This smoke alarm built using a UM3562 sound generator can help maintain a smoke-free environment in apartments, offices, factories, restaurants, hospitals, etc. In this article, we’ll explore the working of this circuit and how to build it.
Fig. 1 shows the Smoke Alarm’s prototype while Fig. 2 shows the MQ2 sensor module used for the smoke alarm. The circuit diagram for the alarm is shown in Fig. 3.
Smoke Alarm Circuit
The circuit comprises a step-down transformer (X1), bridge rectifier (BR1), 5V voltage regulator LM7805 (IC1), MQ2 sensor module (connected across CON2), op-amp LM358 (IC2), sound generator UM3562 (IC3), three transistors (T1 through T3), an 8-ohm 0.5-watt loudspeaker (LS1), and several other components. Capacitor C1, connected across the supply terminals, minimizes voltage ripples and noise signals.
The circuit works on 5V DC, which derives from the transformer X1. The 9V AC secondary of X1 connects to bridge rectifier BR1 for rectification, which then feeds the regulator LM7805 to obtain a stable 5V supply for the circuit. The glowing LED1 indicates the presence of smoke near the sensor module.
The heart of the circuit lies in the MQ2 smoke sensor module and the sound generator IC UM3562.
The smoke sensor module used here has three pins, but you can also opt for a four-pin module.
The output of the MQ2 sensor module is connected to pin 3 of IC2, while pin 2 is linked to potentiometer VR1 for sensitivity control.
IC2 serves as a comparator in the circuit. The output of IC2 connects to the base of transistor T1 via resistor R2 and also to the anode of LED1 through resistor R3.
The sound generator IC UM3562 (IC3) is a low-power CMOS LSI chip in an 8-pin dual in-line (DIP) package. It includes a voltage-controlled oscillator (VCO), timer generator, tri-state selector switch, envelope control, and mixer.
Pin 2 of IC3, along with trigger pin 4, functions as a tri-state selector switch, producing three types of sounds. In this design, we have not connected pin 2, so it is in a floating condition, generating the machine-gun sound.
IC3 operates on a 3V battery, so the 5V is reduced to the required level using transistor T1, resistor R4, and zener diode ZD1 (3.1V).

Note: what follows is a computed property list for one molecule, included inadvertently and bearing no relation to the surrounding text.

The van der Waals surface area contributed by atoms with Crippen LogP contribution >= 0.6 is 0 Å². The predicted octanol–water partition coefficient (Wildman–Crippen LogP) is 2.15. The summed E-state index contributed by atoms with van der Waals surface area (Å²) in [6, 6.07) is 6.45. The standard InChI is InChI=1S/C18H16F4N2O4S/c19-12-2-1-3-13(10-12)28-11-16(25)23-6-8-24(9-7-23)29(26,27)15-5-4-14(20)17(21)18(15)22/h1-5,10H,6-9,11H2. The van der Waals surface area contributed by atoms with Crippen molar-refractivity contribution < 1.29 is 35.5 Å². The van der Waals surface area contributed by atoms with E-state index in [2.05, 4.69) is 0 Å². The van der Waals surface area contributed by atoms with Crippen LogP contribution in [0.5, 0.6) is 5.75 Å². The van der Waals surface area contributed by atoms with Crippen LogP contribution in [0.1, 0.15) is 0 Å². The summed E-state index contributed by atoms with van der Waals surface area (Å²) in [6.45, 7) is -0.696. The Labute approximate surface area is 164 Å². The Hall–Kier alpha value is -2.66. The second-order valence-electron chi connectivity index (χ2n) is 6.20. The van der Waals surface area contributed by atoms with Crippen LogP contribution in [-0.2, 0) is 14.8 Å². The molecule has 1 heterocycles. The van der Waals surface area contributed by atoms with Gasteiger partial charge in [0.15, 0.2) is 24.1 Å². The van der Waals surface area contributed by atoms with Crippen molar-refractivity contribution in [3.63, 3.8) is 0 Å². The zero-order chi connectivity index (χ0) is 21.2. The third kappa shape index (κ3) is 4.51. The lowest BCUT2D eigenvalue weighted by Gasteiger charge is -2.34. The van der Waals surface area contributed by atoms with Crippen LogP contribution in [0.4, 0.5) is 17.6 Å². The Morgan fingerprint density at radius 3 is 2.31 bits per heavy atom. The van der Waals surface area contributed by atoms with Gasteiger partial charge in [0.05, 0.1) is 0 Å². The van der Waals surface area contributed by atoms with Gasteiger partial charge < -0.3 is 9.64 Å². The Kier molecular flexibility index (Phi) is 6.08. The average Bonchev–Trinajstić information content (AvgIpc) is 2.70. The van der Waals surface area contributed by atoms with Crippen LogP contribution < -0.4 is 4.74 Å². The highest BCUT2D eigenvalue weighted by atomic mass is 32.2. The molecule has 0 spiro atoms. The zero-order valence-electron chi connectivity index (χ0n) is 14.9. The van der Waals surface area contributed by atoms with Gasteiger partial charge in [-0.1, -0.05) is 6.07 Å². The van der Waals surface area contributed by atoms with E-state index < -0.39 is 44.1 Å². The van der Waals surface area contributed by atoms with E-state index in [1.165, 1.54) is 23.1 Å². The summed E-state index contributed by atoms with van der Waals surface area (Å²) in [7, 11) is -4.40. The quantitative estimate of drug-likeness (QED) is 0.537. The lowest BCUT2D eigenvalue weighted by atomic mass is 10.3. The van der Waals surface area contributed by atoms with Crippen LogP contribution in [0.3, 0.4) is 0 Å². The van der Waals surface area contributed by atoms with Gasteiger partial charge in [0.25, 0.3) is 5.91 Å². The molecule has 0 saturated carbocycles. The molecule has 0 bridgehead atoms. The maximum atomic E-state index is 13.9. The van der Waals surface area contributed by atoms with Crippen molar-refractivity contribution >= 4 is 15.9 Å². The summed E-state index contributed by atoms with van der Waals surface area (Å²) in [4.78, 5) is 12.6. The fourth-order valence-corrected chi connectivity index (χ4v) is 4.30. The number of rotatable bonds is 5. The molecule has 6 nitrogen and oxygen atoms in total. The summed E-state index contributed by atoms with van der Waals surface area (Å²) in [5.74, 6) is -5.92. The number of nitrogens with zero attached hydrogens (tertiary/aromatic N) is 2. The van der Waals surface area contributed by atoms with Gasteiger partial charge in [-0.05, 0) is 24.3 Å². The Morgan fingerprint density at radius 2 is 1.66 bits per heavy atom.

When the output of IC2 at its pin 1 goes high after sensing smoke from the sensor, UM3562 receives 3.1V at its Vcc pin, resulting in sound production.
Transistors T2 and T3 act as a Darlington pair to amplify the sound. Speaker LS1 produces the sound alarm to indicate the presence of smoke near the sensor.
The circuit’s working is simple. Normally, the sensor output is low when there is no smoke present.
However, when smoke is detected in front of the MQ2 sensor module, the sensor’s output goes high, enabling UM3562 via comparator IC2.
This, in turn, generates a machine-gun-like sound, alerting you to the presence of smoke.
When the sensor detects smoke, UM3562 produces the machine-gun sound alarm and, simultaneously LED1 lights up.
An actual-size, single-side PCB layout for the smoke alarm is shown in Fig. 4, and its component layout is shown in Fig. 5.
Assembly and Testing
After assembling the circuit on the PCB, enclose it in a suitable box. Fix LED1 and CON2 on the front of the box.
Connect the sensor’s three pins to CON2 using three different color flexible wires. Position the MQ2 sensor module to be exposed to maximum smoke during a mishap.
After assembling the circuit, install the unit at a suitable place, ensuring easy access by the sensor in the event of smoke production or excessive smoke in the area.
After properly installing the device at the venue to be protected, connect the sensor to the PCB of the assembled circuit. Now, your smoke alarm is ready to use.
EFY Note: This circuit uses a 3-pin MQ2 sensor module, but you can use a 4-pin MQ2 sensor module too. In that case, use output pin A0 and avoid pin D0.
Bonus: You can watch the below video tutorial for this DIY Smoke Alarm Project.
S.C. Dwivedi is an electronics enthusiast and circuit designer at EFY